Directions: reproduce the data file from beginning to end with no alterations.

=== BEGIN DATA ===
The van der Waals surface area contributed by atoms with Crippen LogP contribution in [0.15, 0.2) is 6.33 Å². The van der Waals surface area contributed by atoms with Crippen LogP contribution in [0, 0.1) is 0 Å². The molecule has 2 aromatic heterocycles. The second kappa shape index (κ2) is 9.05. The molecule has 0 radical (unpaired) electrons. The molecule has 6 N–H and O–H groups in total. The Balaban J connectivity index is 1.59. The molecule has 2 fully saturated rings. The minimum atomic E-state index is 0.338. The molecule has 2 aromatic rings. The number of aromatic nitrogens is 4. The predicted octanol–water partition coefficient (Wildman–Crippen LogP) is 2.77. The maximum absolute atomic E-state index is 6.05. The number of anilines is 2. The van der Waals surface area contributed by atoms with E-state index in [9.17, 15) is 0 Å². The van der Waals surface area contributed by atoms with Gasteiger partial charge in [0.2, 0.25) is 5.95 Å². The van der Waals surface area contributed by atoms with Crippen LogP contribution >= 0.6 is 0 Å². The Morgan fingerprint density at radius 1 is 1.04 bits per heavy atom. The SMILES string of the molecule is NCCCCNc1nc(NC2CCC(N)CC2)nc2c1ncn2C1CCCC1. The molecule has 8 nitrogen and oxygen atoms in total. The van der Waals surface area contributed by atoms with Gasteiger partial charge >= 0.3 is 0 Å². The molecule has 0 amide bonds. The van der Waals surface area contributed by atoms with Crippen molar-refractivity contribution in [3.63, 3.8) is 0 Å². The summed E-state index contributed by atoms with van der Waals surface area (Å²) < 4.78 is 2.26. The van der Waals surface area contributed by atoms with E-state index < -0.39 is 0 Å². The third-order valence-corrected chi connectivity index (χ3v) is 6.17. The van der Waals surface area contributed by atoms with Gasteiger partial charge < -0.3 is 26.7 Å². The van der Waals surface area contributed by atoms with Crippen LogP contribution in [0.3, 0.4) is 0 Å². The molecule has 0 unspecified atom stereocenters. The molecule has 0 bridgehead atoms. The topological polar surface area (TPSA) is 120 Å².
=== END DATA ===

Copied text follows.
The van der Waals surface area contributed by atoms with Crippen LogP contribution in [0.15, 0.2) is 6.33 Å². The van der Waals surface area contributed by atoms with Crippen LogP contribution in [0, 0.1) is 0 Å². The molecule has 2 aromatic heterocycles. The second kappa shape index (κ2) is 9.05. The molecule has 0 radical (unpaired) electrons. The molecule has 6 N–H and O–H groups in total. The Balaban J connectivity index is 1.59. The molecule has 2 fully saturated rings. The minimum atomic E-state index is 0.338. The molecule has 2 aromatic rings. The number of aromatic nitrogens is 4. The predicted octanol–water partition coefficient (Wildman–Crippen LogP) is 2.77. The maximum absolute atomic E-state index is 6.05. The number of anilines is 2. The van der Waals surface area contributed by atoms with E-state index in [9.17, 15) is 0 Å². The van der Waals surface area contributed by atoms with Gasteiger partial charge in [0.2, 0.25) is 5.95 Å². The van der Waals surface area contributed by atoms with Crippen LogP contribution >= 0.6 is 0 Å². The Morgan fingerprint density at radius 1 is 1.04 bits per heavy atom. The SMILES string of the molecule is NCCCCNc1nc(NC2CCC(N)CC2)nc2c1ncn2C1CCCC1. The molecule has 8 nitrogen and oxygen atoms in total. The van der Waals surface area contributed by atoms with Gasteiger partial charge >= 0.3 is 0 Å². The molecule has 0 amide bonds. The van der Waals surface area contributed by atoms with Crippen molar-refractivity contribution in [3.63, 3.8) is 0 Å². The summed E-state index contributed by atoms with van der Waals surface area (Å²) < 4.78 is 2.26. The van der Waals surface area contributed by atoms with E-state index < -0.39 is 0 Å². The third-order valence-corrected chi connectivity index (χ3v) is 6.17. The van der Waals surface area contributed by atoms with Gasteiger partial charge < -0.3 is 26.7 Å². The van der Waals surface area contributed by atoms with Crippen LogP contribution in [0.3, 0.4) is 0 Å². The molecule has 0 unspecified atom stereocenters. The molecule has 0 bridgehead atoms. The topological polar surface area (TPSA) is 120 Å².